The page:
What are the results from ‘orthodox’ medicine?
Frankly, not too bad,
BUT! Not many people like it. They find the medication has unpleasant side-effects or they drop out of treatment before it completes. Others apparently recover then relapse unexpectedly.
So although it seems to work, its reputation long-term is not good. Research conducted under the USA National Institutes of Mental Health treatment showed that between one-third and two-thirds of those participating had no real symptom relief.
(Just to repeat: if the original condition was mild, and had persisted for less than two years, then the right medication might be very effective and not lead to relapse. That still doesn’t answer the problem of the side-effects, however.)
Overall, comparisons of the results of the newer SSRIs (Selective serotonin uptake inhibitors) and the older TCAs (Tri-cyclic Antidepressants) shows that the former are about as effective as the latter. About one third of patients on them show improvements that would not have occurred while on placebo, for the second one-third of patients the drugs work about as well as placebo and for the final one-third of patients the drugs don’t work at all.
Similar analyses of results show that psychotherapy is, overall, about as effective as drug-therapy. What is more, although drugs may start work faster, patients on psychotherapy don’t have the same side-effects from drugs, relapse less, and may be better when the reason for the depression isn’t internal: for example if you get depressed because of difficulties at work, not because of a sense of worthlessness that was there beforehand.
In the short-term, medication treatment for depression works quickly, if it works at all. (But it still takes several weeks to work, usually.)
If after a period of medication you stop taking it because you are better, or continue to take it in a smaller ‘maintenance’ dosage, what do surveys show you can expect?
Not so good. Up to one-third of patients who did well on initial medication fall back on continued medication. Long-term, with some drugs, the relapse rate is up to 70%. So once you have depression, it tends to recur. And cognitive or inter-personal therapy seems as good as anything at preventing relapse.
Why do people get depressed, and when might acupuncture treatment for depression work?
There are lots of scientific theories about the causes of depression and there are lots of possible causes in Chinese medicine too. Few patients have just one absolutely clear cause. Often there is both a psychological and a biological cause.
First, what does Western orthodox medicine suggest might be the causes of depression?
There’s a difference between how men and women deal with depression.
Drug treatment for depression means anti-depressants like Tricyclic medications, SSRIs and (still) MAOI (Monamine oxidase inhibitors) antidepressants. All have side-effects, though so far SSRIs seem to have less of them.
For severe cases, ECT – electro-convulsive therapy is still used in some countries.
Cognitive therapy is the treatment of choice, although as explained above, other forms of psychological counseling have their part to play.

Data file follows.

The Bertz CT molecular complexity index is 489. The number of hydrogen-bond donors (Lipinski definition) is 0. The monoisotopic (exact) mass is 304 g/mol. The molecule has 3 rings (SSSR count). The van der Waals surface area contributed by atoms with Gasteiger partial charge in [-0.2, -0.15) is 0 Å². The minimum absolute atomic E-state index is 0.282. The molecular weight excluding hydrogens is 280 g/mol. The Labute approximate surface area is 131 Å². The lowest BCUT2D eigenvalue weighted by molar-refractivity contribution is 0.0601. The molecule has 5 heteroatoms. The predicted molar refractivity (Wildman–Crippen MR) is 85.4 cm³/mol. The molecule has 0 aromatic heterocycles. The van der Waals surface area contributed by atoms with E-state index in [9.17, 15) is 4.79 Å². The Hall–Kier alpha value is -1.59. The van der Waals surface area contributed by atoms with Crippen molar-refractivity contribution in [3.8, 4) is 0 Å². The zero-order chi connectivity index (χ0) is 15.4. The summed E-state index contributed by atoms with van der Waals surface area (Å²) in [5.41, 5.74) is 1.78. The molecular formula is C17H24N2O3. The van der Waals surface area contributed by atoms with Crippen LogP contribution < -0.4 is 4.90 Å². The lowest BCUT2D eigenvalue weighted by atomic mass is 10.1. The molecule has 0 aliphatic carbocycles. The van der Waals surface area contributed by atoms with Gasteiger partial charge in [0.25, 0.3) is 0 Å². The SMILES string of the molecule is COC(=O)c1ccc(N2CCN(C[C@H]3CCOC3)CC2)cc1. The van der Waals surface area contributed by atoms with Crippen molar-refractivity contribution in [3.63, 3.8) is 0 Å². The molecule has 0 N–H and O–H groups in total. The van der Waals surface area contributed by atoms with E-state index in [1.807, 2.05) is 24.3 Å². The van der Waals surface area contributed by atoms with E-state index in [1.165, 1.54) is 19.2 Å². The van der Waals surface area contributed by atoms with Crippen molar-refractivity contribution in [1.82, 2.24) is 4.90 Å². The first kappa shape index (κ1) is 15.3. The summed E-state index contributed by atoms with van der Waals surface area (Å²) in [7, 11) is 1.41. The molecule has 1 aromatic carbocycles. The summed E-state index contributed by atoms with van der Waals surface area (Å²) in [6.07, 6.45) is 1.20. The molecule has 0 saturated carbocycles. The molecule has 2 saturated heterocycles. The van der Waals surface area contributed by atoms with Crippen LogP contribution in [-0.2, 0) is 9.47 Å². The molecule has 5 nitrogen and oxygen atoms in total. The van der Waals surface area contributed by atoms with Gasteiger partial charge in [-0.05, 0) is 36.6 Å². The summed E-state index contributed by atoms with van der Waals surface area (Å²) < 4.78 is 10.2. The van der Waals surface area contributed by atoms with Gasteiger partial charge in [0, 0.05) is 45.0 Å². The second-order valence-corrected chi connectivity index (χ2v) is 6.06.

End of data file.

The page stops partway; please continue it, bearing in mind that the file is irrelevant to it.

Often a combination of approaches is used.
For more on the psychological aspects check here.
In traditional Chinese medicine, treatment for ‘depression’ is a short-hand for a wide range of syndromes. Syndromes are descriptions of conditions in Chinese medicine theory when there is an imbalance in, for example, your zang-fu energies, or when describing a condition recognised in Chinese medicine, like ‘damp‘.
Before designing a treatment for depression, the acupuncturist would, like any practitioner in other forms of medicine, carefully take your case.
In addition, the acupuncturist would take your pulses, look at your tongue, examine any painful areas in your body, palpate your abdomen and consider the results of previous treatments on the flow of Qi along your acupuncture channels.
Your condition might then be described in terms of syndromes. There might be more than one syndrome. However, the following are only examples of what might be diagnosed. There are many other possibilities:
In addition, what might be called ‘re-education’ treatment for depression might be required, if you were in China. In the West we might call this counselling, but in the past some might have described it more like brain-washing. To be fair, however, the aim was to make society work better, and only secondarily, perhaps, to control dissent.
As you can see from the above list, there are many possibilities. Each requires a different strategy when using acupuncture, with different acupuncture points being used.
Of course, the personalities of the patient and acupuncturist matter, but probably more in the West than the East, where the authority and skills of the acupuncturist matter more.
Still, if the diagnosis is correct and the acupuncture treatment for depression performed properly, the syndromes in question should be put right, together with the ‘depression’.
For more on this click on acupuncture for depression. In terms of where you are in life, 5 Elements Acupuncture can often help.
Qi stagnation is very common in depression. You can read my book about it in the link below or on the right.
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